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Although the author could find no arbitration decisions dealing with trans-gender discrimination, Federal Courts have afforded Title VII protection against such discrimination.

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An overview of the advantages and disadvantages, and liability risks associated with 1) adopting policies that limit inter-employee relations and 2) with not adopting such policies.

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While adhering to the terms of the CBA between Ford Motor Company and the UAW during wartime, Arbitrator Harry Shulman nonetheless interpreted those terms broadly, so as to produce results that did not discriminate against women by reason of their sex. The author concludes that “the labor arbitration process was capable of listening to the …

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The author compares arbitral and judicial competence to hear and decide discrimination complaints and concludes that the traditional arbitration model provides as good or better forum for resolving gender discrimination claims. She addresses typical concerns (e.g. that an employee will not be fairly represented; that an arbitrator’s narrow responsibility of contract interpretation does not include …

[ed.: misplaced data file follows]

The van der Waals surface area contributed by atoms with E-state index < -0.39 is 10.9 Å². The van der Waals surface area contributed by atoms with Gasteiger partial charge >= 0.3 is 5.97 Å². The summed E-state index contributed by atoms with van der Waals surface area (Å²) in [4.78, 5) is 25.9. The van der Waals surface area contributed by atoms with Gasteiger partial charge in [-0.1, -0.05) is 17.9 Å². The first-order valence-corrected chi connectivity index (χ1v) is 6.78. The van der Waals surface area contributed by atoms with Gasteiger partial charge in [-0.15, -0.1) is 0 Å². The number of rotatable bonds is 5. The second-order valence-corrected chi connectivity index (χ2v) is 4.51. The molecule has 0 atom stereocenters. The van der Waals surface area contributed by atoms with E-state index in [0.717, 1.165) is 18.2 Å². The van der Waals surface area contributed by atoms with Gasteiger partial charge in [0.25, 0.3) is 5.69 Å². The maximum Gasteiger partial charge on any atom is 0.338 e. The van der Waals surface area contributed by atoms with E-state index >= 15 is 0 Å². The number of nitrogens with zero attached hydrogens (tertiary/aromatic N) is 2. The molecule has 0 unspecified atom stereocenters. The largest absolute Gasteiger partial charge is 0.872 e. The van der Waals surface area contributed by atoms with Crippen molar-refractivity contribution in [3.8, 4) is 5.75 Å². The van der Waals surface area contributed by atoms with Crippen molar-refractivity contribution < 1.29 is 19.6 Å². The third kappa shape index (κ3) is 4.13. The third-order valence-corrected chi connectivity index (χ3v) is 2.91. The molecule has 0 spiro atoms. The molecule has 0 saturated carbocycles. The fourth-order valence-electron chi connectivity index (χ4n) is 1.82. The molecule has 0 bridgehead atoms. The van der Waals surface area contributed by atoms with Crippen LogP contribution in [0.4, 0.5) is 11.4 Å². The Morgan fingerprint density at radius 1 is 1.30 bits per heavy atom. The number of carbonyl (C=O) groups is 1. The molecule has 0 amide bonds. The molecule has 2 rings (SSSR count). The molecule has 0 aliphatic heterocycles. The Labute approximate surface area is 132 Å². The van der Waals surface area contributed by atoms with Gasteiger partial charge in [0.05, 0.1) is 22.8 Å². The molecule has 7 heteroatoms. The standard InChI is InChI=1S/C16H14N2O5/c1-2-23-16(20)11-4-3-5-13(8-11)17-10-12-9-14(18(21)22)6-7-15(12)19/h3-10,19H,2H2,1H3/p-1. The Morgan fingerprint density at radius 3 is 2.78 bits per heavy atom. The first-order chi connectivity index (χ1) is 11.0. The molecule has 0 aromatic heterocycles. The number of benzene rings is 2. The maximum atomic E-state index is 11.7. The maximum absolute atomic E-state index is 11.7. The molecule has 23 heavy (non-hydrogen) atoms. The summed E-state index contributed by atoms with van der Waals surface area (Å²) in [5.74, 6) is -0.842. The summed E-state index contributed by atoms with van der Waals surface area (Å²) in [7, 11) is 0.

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Citing various court cases to support her thesis, the author proposes that arbitrators must “clearly set forth in the decisions what was done and not done, considered and not considered.” She adds that only then can the decision be given weight in a court proceeding.

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An examination of the various circumstances in which the provisions of Title VII overlap or conflict with provisions of a collective bargaining agreement. By citing various cases, the author emphasizes “the difficulties inherent in authorizing arbitrators to enforce Title VII.”

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The author argues that, in the face of Gardner-Denver, arbitration remains the most effective means of resolving claims of discrimination. This assumes that parties are willing to incorporate the resolution of discrimination claims, with reference to existing law, in bargaining agreements. Also suggested is the deferral of EEOC cases to arbitral review, with arbitration costs …

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A discussion, reprinted from the Industrial and Labor Relations Review 24 (April, 1971), of sex discrimination in the workplace, the impact of Title VII of the Civil Rights Act of 1964 and its arbitral applications and limitations. Revisiting the debate within the Academy over the proper role of an arbitrator confronted with conflict between the …

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